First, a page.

There are more than 120 fertility clinics in Germany. Fertilly has worked with a total of 30 of them so far. The Berlin company generates income through the so-called management fee, which the clinics transfer monthly. Guntrum-Müller does not want to disclose the fee hike. He also does not want to give any information about sales numbers from last year.

Eminent business angels participate

In the summer of 2021, Guntrum-Müller raised millions in a preliminary round. The founder is silent about the exact amount of the investment. But investors are well known. These projects include IBB Ventures, the Bank of Berlin Venture Fund, and early-stage investor TA Ventures, whose portfolio also includes solar system rental company Enpal and translation platform DeepL. According to the founder, prominent business angels are also among the supporters, including one of the founders of the Dax Mister Spex group and the chief financial officer of the US company One Medical, which has been listed on the US tech exchange Nasdaq since 2020.

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Guntrum-Müller invested a total of 100,000 euros in the company in its first two years of existence. Funds were allocated during his tenure as a management consultant at Boston Consulting Group. He started there after studying business administration at St. Gallen and Harvard.

The founder now employs about 20 people in his company. And it makes it an attractive proposition: every employee who wants to freeze their eggs only has to pay half the cost. The startup will take care of the other half. This is not a favorable relationship, especially for women. Because depending on the number of treatments, several thousand euros are accumulated. A man does not have to dig deeply into his pocket with several hundred euros because the treatment is not very complicated.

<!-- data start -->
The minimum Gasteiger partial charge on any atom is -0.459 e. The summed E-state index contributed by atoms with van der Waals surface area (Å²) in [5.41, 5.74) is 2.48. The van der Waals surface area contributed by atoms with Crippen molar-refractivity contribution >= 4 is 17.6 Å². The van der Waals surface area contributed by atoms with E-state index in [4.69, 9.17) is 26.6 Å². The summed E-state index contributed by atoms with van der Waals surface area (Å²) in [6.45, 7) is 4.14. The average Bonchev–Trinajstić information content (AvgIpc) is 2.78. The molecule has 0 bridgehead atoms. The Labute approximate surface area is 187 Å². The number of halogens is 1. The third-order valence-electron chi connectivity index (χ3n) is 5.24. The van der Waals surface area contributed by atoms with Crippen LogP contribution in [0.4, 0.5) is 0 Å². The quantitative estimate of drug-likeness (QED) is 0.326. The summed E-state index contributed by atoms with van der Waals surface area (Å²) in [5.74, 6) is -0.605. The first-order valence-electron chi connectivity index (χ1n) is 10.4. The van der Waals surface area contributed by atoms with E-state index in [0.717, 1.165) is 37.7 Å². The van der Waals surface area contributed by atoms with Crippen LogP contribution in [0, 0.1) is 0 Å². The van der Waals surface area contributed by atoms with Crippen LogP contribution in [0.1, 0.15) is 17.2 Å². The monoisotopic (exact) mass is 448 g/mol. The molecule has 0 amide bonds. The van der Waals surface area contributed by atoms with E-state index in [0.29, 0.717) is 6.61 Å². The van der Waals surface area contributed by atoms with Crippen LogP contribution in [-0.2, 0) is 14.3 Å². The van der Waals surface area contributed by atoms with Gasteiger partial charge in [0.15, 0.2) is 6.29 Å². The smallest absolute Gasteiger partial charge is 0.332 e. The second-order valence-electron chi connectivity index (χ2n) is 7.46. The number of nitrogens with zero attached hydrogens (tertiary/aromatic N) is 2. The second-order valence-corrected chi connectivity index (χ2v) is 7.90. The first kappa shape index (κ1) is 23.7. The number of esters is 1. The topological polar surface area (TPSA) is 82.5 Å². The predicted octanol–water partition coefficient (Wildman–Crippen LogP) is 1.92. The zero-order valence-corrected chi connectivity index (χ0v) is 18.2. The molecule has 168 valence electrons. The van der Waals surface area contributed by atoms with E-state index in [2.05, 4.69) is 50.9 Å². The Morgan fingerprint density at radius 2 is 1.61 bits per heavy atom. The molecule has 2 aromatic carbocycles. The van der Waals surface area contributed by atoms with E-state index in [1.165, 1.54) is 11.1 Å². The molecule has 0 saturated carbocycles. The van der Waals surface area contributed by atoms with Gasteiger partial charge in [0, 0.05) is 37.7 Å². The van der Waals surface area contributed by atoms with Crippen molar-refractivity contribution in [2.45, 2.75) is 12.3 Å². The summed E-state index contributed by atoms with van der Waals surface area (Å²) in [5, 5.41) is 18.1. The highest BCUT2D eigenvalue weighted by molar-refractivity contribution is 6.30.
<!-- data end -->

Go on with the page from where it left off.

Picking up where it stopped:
Traffic light government coalition agreement points in the right direction

Another advice platform that only informs women about social freezing or egg freezing, that is, about freezing their own egg cells, is called Ovavio. A different show awaits women and men in Layla’s company. The startup offers specially developed fertility analyzes and lab tests to find out the cause of pregnancy loss before couples pay thousands of euros for treatment at fertility clinics.

But startups don’t just deal with topics related to reproductive medicine. Politics also deals with it. The Traffic Light Government’s coalition paper states that IVF should become non-discriminatory. Example: Until now, health insurance companies have only paid subsidies for IVF to married couples. The traffic light government wants to change that — and also include gay, single, transgender or diverse couples in the promotion. Müller-Guntrum believes these changes are long overdue.